February 19, 2016

That All May Be One / Fr. Rick Ginther

Despite what some say, all religions are not the same

Recently, a controversy about God has taken place at a well-known Christian college. An associate professor had suggested in a Facebook post that Christians and Muslims worship the same God.

The controversy blossomed on the Internet. It was recently resolved with apologies and an agreement that the associate professor and the college would end their ties amicably. (Washington Post, Acts of Faith section, Feb. 6 issue)

Do Christians and Muslims (and for that matter, Jews) worship the same God?

Before I address that question—which will require another column next month—let me approach an underlying question which is both ecumenical and inter-religious.

Are all religions the same?

If one answers this question based on religious texts (e.g., the Bible or Quran), the answer is no. Looking at historical origin, no. Witnessing worship practiced by each, no.

Then how is it that often we hear or read the claim today that all religions are the same? Externally, they are not. Why then, do some say, “They are the same?”

In the history of the Catholic Church, such a statement (and its attending explanation), is called “indifferentism.”

Originally, this term was applied to both religions and philosophies, stating that no one of them was superior to another. Over time, the original meaning has been expanded.

Indifferentism can be “absolute,” stating that there is no “rational ground for accepting any philosophical position” (i.e., absolute skepticism).

Indifferentism can be “restricted,” stating that there is a necessity for religion because it positively affects human life, and that all religions are equally true.

Indifferentism can be “liberal,” stating that Christianity is the true religion, and therefore it does not matter which Christian denomination one chooses.

Not all philosophies or ways of seeing the world are of equal value or truth. If all religions are equally true, then it follows that all religions are equally false. And it is clear that all Christians do not profess all the same doctrines or dogmas.

The Second Vatican Council states in “Lumen Gentium” that “the Church has many reasons for knowing that it is joined to the baptized who are honored by the name of Christian … ” (#15). The paragraph notes that other Christians honor sacred Scripture, believe in a triune God and Savior, are sealed in baptism and accept other sacraments, celebrate the holy Eucharist, and even honor the Virgin Mother of God. But they “do not profess the faith in its entirety or have not preserved unity of communion under the successor of Peter” (#15).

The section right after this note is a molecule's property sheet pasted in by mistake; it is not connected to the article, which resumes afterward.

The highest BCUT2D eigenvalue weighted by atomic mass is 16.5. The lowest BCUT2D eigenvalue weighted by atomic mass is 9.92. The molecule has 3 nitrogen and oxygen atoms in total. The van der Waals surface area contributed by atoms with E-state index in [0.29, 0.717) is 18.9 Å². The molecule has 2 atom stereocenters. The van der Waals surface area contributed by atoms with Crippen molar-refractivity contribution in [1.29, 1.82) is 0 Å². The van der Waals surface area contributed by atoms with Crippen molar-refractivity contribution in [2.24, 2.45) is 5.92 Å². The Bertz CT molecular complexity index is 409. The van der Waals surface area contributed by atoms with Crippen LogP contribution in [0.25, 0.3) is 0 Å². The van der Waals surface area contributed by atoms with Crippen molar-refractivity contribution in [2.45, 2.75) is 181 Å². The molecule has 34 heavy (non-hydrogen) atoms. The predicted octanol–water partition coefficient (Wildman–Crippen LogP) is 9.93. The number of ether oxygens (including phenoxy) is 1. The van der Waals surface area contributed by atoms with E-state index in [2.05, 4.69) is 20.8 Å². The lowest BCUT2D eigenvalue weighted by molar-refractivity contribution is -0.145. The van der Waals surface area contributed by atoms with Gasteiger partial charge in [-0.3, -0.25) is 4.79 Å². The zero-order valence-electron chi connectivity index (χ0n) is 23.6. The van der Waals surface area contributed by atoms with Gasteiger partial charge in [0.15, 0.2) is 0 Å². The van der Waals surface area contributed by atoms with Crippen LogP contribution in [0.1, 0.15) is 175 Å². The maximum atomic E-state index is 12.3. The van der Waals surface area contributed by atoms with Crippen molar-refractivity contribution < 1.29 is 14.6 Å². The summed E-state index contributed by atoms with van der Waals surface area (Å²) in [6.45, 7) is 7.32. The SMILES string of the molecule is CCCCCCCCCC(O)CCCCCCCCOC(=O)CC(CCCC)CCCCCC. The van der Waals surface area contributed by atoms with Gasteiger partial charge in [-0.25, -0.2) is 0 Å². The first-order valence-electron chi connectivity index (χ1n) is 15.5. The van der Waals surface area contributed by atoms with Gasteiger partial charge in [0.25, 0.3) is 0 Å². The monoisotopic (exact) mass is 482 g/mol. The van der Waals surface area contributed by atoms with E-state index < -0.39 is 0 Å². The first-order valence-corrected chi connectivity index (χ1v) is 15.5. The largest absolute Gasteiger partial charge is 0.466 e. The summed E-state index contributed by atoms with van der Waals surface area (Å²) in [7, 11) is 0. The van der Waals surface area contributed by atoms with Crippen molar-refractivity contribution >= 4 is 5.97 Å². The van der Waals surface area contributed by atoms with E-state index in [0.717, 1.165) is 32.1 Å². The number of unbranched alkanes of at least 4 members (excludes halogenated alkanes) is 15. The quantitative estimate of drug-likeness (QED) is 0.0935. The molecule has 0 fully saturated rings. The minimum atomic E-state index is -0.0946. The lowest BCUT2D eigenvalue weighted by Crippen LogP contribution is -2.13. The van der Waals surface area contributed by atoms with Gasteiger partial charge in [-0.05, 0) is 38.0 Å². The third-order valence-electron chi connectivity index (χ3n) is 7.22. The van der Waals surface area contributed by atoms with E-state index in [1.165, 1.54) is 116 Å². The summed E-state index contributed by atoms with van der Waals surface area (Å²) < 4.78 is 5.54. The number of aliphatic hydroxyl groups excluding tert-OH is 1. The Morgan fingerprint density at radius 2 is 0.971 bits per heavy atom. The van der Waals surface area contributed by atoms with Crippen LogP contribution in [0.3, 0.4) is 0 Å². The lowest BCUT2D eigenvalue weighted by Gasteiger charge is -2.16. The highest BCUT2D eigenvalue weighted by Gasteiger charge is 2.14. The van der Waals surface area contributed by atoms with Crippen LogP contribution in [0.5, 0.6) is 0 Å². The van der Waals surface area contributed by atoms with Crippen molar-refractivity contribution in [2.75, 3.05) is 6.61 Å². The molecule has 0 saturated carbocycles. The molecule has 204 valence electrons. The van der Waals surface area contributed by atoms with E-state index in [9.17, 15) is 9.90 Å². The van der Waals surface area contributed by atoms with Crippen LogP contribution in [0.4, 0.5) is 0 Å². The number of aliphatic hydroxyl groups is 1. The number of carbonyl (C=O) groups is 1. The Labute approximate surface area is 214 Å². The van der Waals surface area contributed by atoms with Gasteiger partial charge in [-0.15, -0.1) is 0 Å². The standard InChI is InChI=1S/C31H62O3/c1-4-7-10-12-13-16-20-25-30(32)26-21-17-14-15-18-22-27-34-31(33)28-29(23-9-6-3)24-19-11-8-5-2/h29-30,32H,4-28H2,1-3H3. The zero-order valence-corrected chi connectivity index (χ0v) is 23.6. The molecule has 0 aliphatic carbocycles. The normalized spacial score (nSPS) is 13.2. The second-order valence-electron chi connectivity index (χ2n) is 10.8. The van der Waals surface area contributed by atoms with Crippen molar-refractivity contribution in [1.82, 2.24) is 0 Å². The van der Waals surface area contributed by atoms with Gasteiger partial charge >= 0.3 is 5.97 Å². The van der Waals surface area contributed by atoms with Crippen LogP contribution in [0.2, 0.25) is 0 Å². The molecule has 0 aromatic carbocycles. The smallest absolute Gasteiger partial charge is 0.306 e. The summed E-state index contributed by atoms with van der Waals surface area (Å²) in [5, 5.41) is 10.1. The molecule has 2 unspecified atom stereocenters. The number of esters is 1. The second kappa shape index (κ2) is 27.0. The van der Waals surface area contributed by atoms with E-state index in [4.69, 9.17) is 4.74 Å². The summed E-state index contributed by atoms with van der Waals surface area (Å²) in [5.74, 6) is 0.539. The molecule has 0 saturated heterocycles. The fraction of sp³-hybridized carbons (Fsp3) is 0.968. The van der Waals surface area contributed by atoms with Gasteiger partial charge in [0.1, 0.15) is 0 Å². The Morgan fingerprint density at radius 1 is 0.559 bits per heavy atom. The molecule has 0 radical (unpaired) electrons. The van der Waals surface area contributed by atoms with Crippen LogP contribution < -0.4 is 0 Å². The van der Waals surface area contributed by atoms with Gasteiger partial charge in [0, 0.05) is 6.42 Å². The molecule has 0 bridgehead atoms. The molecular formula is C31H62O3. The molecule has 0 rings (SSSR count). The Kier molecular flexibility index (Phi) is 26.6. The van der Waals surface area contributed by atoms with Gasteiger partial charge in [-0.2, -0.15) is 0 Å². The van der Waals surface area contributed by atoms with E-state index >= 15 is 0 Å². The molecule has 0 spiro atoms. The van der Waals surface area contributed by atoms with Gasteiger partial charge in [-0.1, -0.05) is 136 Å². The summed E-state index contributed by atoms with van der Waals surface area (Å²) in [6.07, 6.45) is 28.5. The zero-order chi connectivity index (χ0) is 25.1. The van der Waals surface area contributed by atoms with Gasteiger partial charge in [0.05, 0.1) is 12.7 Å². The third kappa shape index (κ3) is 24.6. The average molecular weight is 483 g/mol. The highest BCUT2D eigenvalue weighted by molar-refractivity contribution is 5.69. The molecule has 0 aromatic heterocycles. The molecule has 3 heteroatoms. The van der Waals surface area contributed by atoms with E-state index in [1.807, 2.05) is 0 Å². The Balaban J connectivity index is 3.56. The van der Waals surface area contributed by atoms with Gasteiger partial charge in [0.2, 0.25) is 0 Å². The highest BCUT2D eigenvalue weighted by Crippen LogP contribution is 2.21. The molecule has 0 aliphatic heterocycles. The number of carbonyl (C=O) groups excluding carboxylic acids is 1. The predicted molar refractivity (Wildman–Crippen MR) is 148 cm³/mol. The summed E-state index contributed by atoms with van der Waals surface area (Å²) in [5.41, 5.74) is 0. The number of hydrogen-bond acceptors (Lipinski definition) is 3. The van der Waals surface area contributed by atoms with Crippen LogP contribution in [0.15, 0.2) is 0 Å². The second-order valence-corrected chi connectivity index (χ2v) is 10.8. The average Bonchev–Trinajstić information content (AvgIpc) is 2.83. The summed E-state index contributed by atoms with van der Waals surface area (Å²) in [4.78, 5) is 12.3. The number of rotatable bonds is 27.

The Second Vatican Council states in “Nostra Aetate” that “the Catholic Church rejects nothing of what is true and holy in [non-Christian] religions. It has a high regard for the manner of life and conduct, the precepts and doctrines which, although differing in many ways from its own teaching, nevertheless often reflect a ray of that truth which enlightens all men and women”(#2).

The Church, even as it honors Christian and non-Christian religions, believes that they are not equally valid paths to salvation.

For Christ, the very revelation of God, is the source of salvation for all humanity in his paschal mystery.

And the Church, which has held the fullness of truth of faith in Christ in its 2,000 years, is the most genuine expression of the continuity of that truth.

All religions are not the same. But all religions are seeking God, and the God who is mercy notices.
 

(Father Rick Ginther is director of the archdiocesan Office of Ecumenism. He is also dean of the Terre Haute deanery and pastor of St. Patrick and St. Margaret Mary parishes, both in Terre Haute.)

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